We've parsed through hundreds of internship and job listings while building our database For the Lost Creative, and we wanted to share some of the biggest issues we've seen that make your opportunity unclear and/or unappealing.
1. Not Specifying Pay
Whether your job/internship is salaried, paid by the hour, paid by stipend, or even unpaid, people want to know what they're getting into before they spend time and energy applying for your opportunity. By withholding this information, you may be losing out on valuable applicants and/or wasting your time (and the applicants' time) interviewing people who are ultimately going to turn down the position. If the pay is negotiable based on the applicant's experience, post the full pay range.
2. Not Setting a Deadline/Start Date
Without clues on when you would like applications to be submitted and/or when you would like the applicant to start working, potential candidates may hesitate to apply because they are unsure if the position is still open. Many official internship and job listings are found as a blog post or on a "careers" page on an organization's website with the deadline listed as "until position is filled," implying that if the post is still up, you can still apply; however, applicants don't know how regularly your site is updated, and there are enough organizations out there who are not diligent in taking down their filled positions that candidates have a right to be suspicious. It's probably best to list an ideal deadline and/or start date, and extend this if you haven't found the right candidate yet.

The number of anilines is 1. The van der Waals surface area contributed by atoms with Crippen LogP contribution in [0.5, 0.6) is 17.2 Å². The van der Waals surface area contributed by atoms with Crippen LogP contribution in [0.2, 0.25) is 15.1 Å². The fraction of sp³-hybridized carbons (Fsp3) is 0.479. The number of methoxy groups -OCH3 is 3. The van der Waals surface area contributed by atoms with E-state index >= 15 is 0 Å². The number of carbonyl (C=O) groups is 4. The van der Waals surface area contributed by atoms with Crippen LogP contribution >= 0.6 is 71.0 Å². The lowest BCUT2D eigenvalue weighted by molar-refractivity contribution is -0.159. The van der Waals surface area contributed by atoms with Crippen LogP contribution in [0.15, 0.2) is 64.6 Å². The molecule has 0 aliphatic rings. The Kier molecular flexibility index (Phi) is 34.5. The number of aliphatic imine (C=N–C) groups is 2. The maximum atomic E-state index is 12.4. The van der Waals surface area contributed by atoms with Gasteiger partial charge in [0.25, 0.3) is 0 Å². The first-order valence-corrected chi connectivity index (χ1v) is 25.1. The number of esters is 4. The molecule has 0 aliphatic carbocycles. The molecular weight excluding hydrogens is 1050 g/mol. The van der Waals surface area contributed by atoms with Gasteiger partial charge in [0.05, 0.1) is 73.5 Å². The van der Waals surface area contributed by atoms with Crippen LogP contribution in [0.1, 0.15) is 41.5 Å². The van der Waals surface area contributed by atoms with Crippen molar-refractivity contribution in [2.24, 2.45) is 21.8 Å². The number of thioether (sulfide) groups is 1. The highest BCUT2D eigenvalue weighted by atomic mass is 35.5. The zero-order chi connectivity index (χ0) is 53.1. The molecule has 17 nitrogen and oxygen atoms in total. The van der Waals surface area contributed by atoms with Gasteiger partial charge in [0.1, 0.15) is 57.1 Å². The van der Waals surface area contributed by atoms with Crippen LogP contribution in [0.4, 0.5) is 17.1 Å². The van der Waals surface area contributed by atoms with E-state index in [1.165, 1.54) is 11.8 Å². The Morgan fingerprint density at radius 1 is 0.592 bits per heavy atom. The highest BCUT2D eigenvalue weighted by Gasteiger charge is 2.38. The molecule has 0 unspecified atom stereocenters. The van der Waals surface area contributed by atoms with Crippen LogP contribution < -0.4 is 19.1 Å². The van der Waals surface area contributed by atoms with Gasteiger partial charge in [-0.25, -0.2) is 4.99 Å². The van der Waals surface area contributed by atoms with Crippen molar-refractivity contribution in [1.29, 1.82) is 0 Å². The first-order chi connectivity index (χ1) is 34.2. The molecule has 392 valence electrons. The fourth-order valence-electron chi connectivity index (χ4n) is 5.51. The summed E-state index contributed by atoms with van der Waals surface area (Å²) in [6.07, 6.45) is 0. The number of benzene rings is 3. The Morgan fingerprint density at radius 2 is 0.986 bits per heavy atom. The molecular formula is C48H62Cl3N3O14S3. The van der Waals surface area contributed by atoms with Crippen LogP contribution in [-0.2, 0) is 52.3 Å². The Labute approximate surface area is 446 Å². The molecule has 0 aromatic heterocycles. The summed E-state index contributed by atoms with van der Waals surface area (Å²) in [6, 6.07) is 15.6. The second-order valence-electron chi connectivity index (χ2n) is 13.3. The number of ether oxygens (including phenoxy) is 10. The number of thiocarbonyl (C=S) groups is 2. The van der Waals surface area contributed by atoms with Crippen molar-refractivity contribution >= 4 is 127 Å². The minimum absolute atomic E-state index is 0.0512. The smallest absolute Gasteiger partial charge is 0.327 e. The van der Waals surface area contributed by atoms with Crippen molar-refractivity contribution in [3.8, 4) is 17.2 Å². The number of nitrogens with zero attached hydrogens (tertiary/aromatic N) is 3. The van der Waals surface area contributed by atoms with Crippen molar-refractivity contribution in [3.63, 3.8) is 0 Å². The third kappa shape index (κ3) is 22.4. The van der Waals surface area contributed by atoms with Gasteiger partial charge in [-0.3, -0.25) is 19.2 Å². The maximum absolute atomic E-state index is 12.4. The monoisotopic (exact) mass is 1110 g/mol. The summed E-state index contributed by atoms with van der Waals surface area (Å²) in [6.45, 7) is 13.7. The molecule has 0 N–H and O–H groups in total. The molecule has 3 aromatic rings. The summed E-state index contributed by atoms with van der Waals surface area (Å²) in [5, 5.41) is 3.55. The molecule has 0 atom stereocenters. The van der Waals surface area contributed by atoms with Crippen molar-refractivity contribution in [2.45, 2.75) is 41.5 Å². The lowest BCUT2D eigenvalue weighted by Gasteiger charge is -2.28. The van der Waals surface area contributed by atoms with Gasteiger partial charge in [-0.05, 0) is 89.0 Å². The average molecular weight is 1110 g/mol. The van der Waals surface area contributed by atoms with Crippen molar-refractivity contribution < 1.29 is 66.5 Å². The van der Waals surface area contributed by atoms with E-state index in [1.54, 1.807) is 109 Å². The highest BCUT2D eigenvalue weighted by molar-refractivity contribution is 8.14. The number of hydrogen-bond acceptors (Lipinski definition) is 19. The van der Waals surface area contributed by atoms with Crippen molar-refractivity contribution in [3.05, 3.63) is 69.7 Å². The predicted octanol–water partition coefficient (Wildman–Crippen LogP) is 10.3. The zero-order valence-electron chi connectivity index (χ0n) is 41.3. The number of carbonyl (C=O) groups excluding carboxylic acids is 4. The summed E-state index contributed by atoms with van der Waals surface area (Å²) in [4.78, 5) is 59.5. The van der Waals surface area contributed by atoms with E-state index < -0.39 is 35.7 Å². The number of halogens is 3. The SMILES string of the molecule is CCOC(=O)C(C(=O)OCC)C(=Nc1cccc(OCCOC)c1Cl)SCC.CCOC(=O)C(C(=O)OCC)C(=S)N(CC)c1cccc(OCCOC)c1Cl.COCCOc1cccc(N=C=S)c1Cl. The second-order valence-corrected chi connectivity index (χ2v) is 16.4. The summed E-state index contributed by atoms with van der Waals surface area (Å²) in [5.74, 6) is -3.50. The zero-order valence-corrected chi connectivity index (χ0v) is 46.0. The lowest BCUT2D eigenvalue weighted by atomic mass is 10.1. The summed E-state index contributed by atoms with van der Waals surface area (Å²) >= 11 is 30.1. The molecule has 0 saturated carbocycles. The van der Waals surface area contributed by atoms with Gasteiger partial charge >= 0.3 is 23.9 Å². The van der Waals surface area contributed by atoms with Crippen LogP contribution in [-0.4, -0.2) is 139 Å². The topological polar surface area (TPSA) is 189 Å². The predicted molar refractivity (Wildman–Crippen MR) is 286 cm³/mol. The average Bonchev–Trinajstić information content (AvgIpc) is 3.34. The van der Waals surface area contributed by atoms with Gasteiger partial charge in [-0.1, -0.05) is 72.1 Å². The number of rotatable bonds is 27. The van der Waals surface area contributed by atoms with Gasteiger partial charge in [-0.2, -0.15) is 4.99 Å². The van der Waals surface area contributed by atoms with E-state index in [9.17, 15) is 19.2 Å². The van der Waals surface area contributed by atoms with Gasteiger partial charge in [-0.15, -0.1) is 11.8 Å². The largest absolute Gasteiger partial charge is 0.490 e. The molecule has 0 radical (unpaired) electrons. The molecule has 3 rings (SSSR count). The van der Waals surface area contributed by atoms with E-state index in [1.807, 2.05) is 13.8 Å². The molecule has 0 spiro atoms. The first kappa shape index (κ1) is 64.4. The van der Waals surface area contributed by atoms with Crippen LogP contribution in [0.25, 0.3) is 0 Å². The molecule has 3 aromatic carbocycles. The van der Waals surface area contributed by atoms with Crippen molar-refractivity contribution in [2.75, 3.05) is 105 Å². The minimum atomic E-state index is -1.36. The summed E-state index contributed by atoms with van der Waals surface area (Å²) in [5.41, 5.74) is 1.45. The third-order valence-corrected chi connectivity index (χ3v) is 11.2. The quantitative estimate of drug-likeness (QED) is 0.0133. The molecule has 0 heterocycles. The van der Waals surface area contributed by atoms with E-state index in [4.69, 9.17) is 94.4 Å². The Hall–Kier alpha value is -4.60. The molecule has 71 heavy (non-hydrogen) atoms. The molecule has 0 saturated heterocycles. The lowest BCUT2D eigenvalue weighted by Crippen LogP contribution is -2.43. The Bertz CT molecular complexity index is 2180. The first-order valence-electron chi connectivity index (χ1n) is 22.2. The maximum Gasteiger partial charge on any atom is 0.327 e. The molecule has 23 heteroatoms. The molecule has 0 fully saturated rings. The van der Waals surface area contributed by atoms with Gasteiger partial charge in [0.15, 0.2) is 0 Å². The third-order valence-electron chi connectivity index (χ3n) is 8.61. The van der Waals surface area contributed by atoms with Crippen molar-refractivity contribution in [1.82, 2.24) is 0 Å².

3. Leaving Up Expired Listings
Similar to our previous point, if a potential applicant opens up your website and sees a bunch of listings from a long time ago, they are not going to trust that your current opportunities are still available. You can leave up old listings for the sake of the archive if you wish, but PLEASE update them to make sure it's immediately clear that they're no longer available.
4. Giving Inconsistent Information
It's a great idea to post your opportunity on job boards and social media to help you reach more applicants. HOWEVER, I can't believe the amount of times I've traced the links back to an organization's website to find that the information on the site is different from the other listings I found. Triple check all of your listings (especially if they have been re-posted by third parties) to make sure you aren't deterring applicants with mixed messages and wasting your ad-money & resources.
5. Not Having a Home-Base
Speaking consistency, make sure your opportunity can be traced back to an official website or account! While job boards and social media can help you reach more applicants, the thorough ones will be looking for a reliable source to learn more about your organization. The last thing you want is for someone to see your opportunity shared by a third party and not be able to find information provided directly from your organization.
Have a creative opportunity to share that follows these guidelines? Submit it to our database of FREE opportunities for creatives!